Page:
He was human and he had good days and he had bad days. He didn’t say any more to me about the book after that one night but of course I can see how that would have hurt him. He had to go out and face people about the book but I felt he was ready to.
KS: A lot of activity in the book in regards to Elvis at Graceland happens in the bedroom where Elvis spent most of his time reading and being at peace.
GA: He was on the road and we weren’t home for very long and then he’d be back on the road. You think back to all the years he’d been on the road and all the time spent in hotel rooms. Upstairs at Graceland in his bedroom was his sanctuary. His daughter’s room was up there; he had everything up there. He’d call downstairs and the maid would bring up food.
His grandmother lived downstairs and his aunt lived downstairs. But he felt the most comfortable upstairs. He’d play the organ in his office. He’d watch television. People would come up and visit. I think for him it wasn’t a negative by any means; it was just where he felt comfortable. It was almost like his office. It was definitely a sanctuary for him.
KS: Speaking of the “Memphis Mafia,” what was your relationship like with them? Were they wary of you?
GA: Everybody was nice and I never had a problem with anyone. Elvis had asked me to move into Graceland and I know a lot of women think this is crazy but it wasn’t my way at the time. Yes, I stayed with him but it just wasn’t something that I believed in at the time and he said he respected me for that.
But every day I would go up there. Some days I’d stay at Graceland for two or three days and then go back home and maybe they didn’t understand that. There was a lot of swirling speculation that came out after Elvis passed away.
I had to write unfortunately about a few incidents that happened in our relationship because of a dependency on sleep medication, which Elvis did have and it caused mood swings. Those mood swings were few and far between, which tend to be escalated in tabloids and all that stuff and I think that’s unfair.
I thought, this was not Elvis every single day and unfortunately those things are pulled out by the tabloids. I wanted to make it clear to his fans that 98 per cent of the time Elvis was in a great mood. But yes, there were things that happened.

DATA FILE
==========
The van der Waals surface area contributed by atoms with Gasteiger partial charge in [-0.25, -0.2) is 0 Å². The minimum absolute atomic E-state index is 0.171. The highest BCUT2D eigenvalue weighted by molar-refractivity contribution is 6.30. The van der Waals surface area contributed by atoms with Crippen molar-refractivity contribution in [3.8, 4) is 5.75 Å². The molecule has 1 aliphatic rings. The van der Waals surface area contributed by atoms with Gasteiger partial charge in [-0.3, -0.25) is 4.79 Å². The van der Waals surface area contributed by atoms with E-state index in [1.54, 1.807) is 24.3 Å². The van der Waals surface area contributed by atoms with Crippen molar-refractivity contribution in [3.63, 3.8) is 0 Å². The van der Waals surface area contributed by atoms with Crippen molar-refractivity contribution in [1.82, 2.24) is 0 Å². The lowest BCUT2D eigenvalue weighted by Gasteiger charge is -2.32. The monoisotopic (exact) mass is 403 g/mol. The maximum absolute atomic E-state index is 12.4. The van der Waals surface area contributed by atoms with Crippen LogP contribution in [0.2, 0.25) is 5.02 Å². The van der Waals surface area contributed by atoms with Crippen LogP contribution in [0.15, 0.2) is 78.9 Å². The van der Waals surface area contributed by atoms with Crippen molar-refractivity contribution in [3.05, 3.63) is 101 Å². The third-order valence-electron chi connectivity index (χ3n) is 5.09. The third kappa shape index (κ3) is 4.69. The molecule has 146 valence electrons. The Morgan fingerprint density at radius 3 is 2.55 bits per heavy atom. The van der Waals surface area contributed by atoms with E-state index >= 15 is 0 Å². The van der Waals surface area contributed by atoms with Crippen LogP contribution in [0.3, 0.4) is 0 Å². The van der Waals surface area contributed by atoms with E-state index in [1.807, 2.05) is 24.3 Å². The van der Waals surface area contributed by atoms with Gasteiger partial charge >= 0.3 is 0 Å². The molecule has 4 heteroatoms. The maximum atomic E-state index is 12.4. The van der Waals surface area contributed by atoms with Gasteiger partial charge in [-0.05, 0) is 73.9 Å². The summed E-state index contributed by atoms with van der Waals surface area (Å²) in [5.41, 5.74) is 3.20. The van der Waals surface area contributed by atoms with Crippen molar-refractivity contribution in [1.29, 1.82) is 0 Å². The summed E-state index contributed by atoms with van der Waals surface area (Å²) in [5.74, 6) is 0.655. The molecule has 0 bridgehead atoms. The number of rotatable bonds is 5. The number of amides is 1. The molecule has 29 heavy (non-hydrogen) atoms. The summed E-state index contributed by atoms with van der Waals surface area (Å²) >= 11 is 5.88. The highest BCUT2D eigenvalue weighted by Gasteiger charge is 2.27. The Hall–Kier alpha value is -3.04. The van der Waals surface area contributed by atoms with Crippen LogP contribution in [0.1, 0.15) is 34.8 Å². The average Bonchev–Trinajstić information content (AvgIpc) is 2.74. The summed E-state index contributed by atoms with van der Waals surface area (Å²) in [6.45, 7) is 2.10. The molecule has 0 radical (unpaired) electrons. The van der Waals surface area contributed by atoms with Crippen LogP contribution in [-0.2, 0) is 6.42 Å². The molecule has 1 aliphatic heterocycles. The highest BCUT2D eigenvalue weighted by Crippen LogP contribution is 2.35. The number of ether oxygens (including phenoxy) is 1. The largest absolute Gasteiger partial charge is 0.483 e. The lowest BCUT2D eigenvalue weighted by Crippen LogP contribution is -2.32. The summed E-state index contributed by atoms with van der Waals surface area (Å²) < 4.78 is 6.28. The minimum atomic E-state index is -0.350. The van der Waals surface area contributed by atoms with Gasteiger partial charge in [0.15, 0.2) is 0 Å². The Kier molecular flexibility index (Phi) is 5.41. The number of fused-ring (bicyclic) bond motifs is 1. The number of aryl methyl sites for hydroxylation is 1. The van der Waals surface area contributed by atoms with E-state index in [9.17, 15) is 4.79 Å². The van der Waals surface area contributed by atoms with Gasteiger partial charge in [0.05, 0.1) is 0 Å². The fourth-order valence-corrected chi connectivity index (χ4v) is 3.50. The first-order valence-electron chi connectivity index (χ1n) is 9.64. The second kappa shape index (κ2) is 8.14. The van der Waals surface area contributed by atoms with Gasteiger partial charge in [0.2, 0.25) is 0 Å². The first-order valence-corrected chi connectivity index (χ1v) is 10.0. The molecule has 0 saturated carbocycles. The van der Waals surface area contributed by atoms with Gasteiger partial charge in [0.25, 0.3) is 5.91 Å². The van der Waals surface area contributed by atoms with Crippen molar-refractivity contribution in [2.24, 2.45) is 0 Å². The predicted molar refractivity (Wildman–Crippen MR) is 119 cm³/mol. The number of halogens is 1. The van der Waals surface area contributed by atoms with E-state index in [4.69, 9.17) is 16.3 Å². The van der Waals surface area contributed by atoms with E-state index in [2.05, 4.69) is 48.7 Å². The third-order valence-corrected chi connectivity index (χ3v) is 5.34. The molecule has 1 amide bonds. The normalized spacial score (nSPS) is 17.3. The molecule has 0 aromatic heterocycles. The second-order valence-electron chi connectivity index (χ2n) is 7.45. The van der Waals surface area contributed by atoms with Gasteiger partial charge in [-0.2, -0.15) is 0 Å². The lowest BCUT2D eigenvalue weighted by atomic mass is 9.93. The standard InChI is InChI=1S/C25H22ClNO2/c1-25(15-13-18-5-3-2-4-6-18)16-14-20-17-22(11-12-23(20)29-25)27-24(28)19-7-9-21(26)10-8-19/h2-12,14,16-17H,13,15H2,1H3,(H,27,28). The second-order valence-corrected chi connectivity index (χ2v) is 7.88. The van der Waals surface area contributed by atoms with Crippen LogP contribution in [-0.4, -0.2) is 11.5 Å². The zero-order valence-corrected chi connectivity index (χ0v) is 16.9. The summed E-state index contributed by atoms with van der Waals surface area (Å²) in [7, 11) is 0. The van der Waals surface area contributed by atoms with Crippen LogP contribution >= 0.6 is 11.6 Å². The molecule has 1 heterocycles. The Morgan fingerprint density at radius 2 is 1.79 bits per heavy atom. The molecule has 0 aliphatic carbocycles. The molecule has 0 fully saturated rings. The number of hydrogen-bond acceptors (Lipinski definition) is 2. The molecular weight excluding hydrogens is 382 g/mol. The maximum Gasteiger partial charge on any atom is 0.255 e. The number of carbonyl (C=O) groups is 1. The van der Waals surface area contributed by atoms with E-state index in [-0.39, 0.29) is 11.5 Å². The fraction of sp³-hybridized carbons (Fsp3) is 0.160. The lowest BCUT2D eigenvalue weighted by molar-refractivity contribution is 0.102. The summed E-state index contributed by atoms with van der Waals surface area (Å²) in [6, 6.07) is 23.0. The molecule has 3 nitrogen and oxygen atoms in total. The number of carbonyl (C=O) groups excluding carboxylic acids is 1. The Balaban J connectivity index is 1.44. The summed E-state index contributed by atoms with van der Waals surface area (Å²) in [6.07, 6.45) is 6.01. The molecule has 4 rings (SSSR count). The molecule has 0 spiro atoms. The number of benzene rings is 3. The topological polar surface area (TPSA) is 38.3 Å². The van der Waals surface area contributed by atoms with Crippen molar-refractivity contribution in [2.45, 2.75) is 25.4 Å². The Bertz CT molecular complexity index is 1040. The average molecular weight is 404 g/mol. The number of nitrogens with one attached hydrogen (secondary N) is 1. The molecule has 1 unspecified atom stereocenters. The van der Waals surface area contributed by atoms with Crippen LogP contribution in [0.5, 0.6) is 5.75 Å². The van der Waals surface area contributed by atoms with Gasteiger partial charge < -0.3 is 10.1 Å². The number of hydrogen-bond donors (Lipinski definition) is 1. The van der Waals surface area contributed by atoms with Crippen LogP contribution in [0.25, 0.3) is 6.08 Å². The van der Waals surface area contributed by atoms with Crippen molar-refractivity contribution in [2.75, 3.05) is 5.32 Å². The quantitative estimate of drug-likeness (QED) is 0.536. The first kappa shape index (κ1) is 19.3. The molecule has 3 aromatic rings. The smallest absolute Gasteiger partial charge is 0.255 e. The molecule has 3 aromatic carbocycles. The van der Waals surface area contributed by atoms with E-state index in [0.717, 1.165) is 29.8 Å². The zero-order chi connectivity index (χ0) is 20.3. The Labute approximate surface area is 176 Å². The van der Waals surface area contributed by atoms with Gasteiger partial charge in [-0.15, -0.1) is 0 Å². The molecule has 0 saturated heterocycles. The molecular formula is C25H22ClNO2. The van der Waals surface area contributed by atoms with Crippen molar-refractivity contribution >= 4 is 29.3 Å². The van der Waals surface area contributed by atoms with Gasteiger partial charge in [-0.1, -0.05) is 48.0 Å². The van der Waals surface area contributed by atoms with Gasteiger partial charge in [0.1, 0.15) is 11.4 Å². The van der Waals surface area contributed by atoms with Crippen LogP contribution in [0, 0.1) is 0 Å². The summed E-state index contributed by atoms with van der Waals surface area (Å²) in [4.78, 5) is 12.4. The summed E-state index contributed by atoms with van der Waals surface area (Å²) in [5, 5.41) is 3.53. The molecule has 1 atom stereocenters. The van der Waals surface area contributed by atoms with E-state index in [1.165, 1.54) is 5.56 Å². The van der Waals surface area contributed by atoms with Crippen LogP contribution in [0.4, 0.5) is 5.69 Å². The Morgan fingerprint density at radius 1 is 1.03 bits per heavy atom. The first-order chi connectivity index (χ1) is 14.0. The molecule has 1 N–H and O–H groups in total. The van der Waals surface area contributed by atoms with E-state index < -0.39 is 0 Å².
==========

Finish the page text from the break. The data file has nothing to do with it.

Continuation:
There were more health issues that Elvis had that I was unaware of. He had colon problems. I knew Elvis had glaucoma and high blood pressure. He never sat around and said, “I really don’t feel good.” No one ever said to me that he was ill and shouldn’t be traveling.
So when Elvis passed away I was boggled when I saw interviews coming from certain people around him saying, “Oh, we thought he was gonna pass away at any time.” I was like, he was playing football in Hawaii. There are a lot of questions I have and many things I didn’t understand but that was my experience with Elvis and I didn’t sense that.
But getting back to the “Memphis Mafia,” I didn’t get to know the “Memphis Mafia” really well and I think that was a big part of it. Elvis was spending time with me and my family and I think that was a difficult thing for a lot of the guys around him. When we were in Palm Springs, Elvis was basically staying in his bedroom with me and my sister and he was introducing her. They’d known him for years and they were not getting to know me; maybe they felt this was a little bit of pulling away from them.
I wanted to write the book and hope some of them would understand things better. But when Elvis passed away they all turned on each other too, which shocked me; so many of them pounced on each other and I removed myself from it.
KS: Elvis always rose to a challenge but it seemed like the last years of his life were devoid of such challenges. Did Elvis ever speak about the state of his career which at that point was him on a perpetual exhausting series of one nighters?